Tuesday, October 20, 2015

This will help children cope with life-threatening afflictions

WASHINGTON --- The two winning pediatric medical device innovations for this year will be announced at the Annual Pediatric Surgical Innovation Symposium, hosted by the Sheikh Zayed Institute for Pediatric Surgical Innovation at Children’s National Health System on Friday, 23rd October.

Eight finalists, representing outstanding pediatric medical device innovations, were selected to pitch their device concept for a chance to receive one of two US$50,000 awards at the symposium.

Selected from a competitive field of 53 entries received from across the US and internationally, the finalists are: :: Healthcare Unbound, San Francisco, Calif. – noninvasive therapy for chest deformities in children :: Massachusetts Institute of Technology and Media Lab, Cambridge, Mass. – device that provides improved sensitivity and accuracy of ear infection diagnostics :: Texas Tech University Health Science Center, El Paso, Texas – internal, motorized bone lengthener device for children :: Stanford University, Stanford, Calif. – neonatal umbilical catheter stabilization and infection protection device :: AventaMed, Cork, Ireland – pediatric ear tube device that does not require full general anesthesia :: Children’s National Health System, Washington, DC – real-time, non-invasive fetal electrocardiogram to diagnose fetal arrhythmias :: Prospiria, Inc., Galveston, Texas – noninvasive device using optoacoustic imaging to monitor endotracheal tube positioning for pediatric life support patients :: Actuated Medical, Bellefonte, Pa. – controlled, micron-scale needle oscillation system to enable oblique access as well as reduce insertion force, anesthesia exposure, and reoperation rates for pediatric bone biopsies and bone marrow aspirations.

"We received so many stellar entries this year that truly address a significant unmet need within the pediatric population – it was quite difficult for the committee to narrow down the top eight finalists," said Kolaleh Eskandanian, PhD, MBA, PMP, Executive Director of the Sheikh Zayed Institute for Pediatric Surgical Innovation. "This impressive line-up features eight inspiring ideas that can make a major difference in the care of pediatric patients and we look forward to providing funding support to two of these innovators in the hopes of bringing their device to market faster."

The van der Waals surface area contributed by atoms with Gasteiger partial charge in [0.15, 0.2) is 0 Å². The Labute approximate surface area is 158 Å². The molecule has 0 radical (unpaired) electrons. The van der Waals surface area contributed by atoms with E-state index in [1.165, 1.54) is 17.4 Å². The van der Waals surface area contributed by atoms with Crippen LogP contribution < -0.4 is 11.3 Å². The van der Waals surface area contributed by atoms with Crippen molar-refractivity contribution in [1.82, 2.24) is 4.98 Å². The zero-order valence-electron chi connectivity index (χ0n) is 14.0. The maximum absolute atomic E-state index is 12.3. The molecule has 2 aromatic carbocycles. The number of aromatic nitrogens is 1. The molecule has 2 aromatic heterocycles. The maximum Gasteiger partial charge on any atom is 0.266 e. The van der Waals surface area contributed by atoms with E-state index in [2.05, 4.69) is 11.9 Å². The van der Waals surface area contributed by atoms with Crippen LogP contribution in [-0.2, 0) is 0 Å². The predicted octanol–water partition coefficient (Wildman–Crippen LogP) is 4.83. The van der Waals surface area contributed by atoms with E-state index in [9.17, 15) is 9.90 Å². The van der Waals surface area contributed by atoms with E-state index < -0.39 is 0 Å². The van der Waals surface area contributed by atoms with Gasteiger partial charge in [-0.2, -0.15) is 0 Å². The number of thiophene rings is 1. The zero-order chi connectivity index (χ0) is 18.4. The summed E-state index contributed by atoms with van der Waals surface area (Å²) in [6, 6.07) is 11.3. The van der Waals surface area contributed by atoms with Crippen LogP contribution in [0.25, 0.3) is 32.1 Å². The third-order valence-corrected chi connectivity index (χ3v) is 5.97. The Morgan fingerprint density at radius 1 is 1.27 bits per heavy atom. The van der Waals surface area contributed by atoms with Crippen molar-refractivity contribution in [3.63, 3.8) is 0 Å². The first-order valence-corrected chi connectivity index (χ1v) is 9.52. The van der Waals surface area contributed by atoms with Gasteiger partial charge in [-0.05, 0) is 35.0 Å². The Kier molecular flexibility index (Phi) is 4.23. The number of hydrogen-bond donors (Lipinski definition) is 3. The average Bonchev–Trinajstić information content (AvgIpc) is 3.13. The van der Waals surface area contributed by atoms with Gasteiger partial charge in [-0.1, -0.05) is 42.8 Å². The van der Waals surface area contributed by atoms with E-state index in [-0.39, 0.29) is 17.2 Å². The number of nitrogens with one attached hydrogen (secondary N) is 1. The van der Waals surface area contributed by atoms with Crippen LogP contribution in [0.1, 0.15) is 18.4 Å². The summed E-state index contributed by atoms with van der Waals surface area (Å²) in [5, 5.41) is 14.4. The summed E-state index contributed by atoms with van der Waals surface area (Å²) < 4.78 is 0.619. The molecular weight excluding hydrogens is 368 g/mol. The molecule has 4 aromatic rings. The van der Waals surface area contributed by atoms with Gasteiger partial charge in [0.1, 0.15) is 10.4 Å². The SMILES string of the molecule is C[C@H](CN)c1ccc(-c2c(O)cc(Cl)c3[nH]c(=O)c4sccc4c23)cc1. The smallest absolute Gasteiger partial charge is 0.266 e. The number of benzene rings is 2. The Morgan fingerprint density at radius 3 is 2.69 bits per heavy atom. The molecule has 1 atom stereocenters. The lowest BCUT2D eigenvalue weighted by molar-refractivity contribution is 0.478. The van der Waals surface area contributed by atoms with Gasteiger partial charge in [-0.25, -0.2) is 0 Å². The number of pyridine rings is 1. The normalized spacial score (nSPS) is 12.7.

The one-day forum will bring together patient advocates, researchers, innovators, venture capitalists, regulators, and policy makers, including key leaders from the Food and Drug Administration (FDA), to examine and discuss the challenges surrounding the pediatric market and the need for incentives and legislation to stimulate pediatric surgical and device innovation. Keynote speakers include Robert M. Califf, MD, MACC, Deputy Commissioner for Medical Products and Tobacco at the FDA, who was recently nominated for FDA Commissioner, and Geoffrey Ling, MD, PhD, leading innovator and Director of DARPA Biological Technologies.

Founded in 2010 through a US$150 million gift from the government of Abu Dhabi, the mission of the Sheikh Zayed Institute for Pediatric Surgical Innovation (SZI) is to make pediatric surgery more precise, less invasive, and pain free.

In its very short existence, the Institute lists among many achievements creating a strong infrastructure for R&D and a network of product and medical device development experts, and seasoned veterans in venture capital, technology commercialization, and intellectual property. The institute is process-driven and outcome-focused. It is comprised of multi-disciplinary teams that apply rigorous process management from conception to marketed product through creative partnerships in academia and industry.

The Institute was founded with four major clinical themes to transform pediatric surgical innovation and intervention. These are in: pediatric pain and anesthesia, immunology, bioengineering and systems biology.

The Institute currently has more than 20 investigators primarily affiliated with the institute and more than 70 technical and scientific staff, including postgraduate and graduate students and fellows. The Institute is further supported by, and has access to, more than 600 clinicians and clinician-scientists with Children’s National and the Children’s Research Institute, the research arm of Children’s National.

No comments:

Post a Comment